Jim Croce sang about his desire to stop the passing of time and keep it for later use. Don’t we wish! Time is the great equalizer. Every day each of gets the same amount of time and all leaders want more.
More isn’t available. We can neither create time nor hold onto it. For leaders especially, time is not their own. It belongs to the organization.
We want to use our time as effectively as we can. What does that mean? Does it mean tight scheduling or getting as many meetings squeezed into a day as possible? Is it one-minute managing?
Quite the opposite! The effective use of time is best achieved when we stop and focus on how we spend our time versus how we schedule it. That’s right, to use time effectively, we must first slow down.
What should be our priorities? How do we go about achieving them versus just continually working on them? Two great leaders, Peter Drucker and Robert Wegman, provide answers:
Peter Drucker wrote:
“It’s useless to lock the door. They’ll break in… When you’re alone, ask the question, “What needs to be done?” Develop your priorities and don’t have more than two. I don’t know anybody who can do three things at the same time well. Two works better for most. But, when you’re finished with two, or reach a point where it’s futile, make the list again. Don’t go back to priority three, at that point it’s obsolete.”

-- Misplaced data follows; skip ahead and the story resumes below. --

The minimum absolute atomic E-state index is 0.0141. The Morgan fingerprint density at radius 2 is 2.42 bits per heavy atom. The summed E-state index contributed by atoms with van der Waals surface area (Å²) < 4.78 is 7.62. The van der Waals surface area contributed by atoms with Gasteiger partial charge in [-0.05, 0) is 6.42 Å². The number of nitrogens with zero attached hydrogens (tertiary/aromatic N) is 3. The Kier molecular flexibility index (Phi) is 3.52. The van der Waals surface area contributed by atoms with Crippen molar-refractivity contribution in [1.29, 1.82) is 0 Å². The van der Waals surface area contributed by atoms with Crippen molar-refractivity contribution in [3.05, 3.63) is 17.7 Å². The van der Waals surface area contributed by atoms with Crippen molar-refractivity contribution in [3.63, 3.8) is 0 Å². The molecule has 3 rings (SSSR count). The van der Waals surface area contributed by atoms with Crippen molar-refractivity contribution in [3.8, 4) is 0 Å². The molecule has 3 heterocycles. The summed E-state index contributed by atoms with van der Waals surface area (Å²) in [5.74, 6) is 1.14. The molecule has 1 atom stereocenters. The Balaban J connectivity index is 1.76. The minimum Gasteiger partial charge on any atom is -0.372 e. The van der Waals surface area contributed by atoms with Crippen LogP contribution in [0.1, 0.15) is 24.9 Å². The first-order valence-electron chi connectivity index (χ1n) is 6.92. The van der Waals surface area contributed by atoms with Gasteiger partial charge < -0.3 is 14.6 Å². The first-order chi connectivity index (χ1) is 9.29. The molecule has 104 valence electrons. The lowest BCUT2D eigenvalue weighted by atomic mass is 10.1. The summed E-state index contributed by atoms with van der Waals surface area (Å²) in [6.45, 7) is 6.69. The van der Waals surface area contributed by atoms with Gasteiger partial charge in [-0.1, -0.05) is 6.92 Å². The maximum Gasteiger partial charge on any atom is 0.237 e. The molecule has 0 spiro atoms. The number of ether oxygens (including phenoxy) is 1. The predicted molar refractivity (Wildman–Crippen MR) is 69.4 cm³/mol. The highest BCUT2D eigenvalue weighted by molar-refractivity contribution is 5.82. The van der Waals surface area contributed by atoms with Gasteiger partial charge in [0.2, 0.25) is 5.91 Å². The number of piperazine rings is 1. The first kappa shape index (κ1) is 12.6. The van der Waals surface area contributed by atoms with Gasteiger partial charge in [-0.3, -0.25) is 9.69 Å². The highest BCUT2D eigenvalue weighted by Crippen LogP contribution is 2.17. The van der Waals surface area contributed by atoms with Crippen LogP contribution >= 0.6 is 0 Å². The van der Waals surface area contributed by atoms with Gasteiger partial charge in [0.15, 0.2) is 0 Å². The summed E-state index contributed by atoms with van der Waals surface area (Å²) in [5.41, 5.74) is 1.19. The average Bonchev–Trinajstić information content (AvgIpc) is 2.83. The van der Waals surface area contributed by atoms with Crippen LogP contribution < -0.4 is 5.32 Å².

Have just two items on our to do list?
Robert Wegman, in an interview about his keys to success, said, “Focus and finish,”
Have two priorities and focus and finish! How simple and yet, profound.
Most time management systems are about getting more done. Effective leadership demands that we prioritize a few important things and accomplish them well. Limiting ourselves through planning and self-control is the key to achieving this.
No, we can’t keep time in a bottle but we can get more value from the time we have by limiting our priorities and “focusing and finishing”. It works.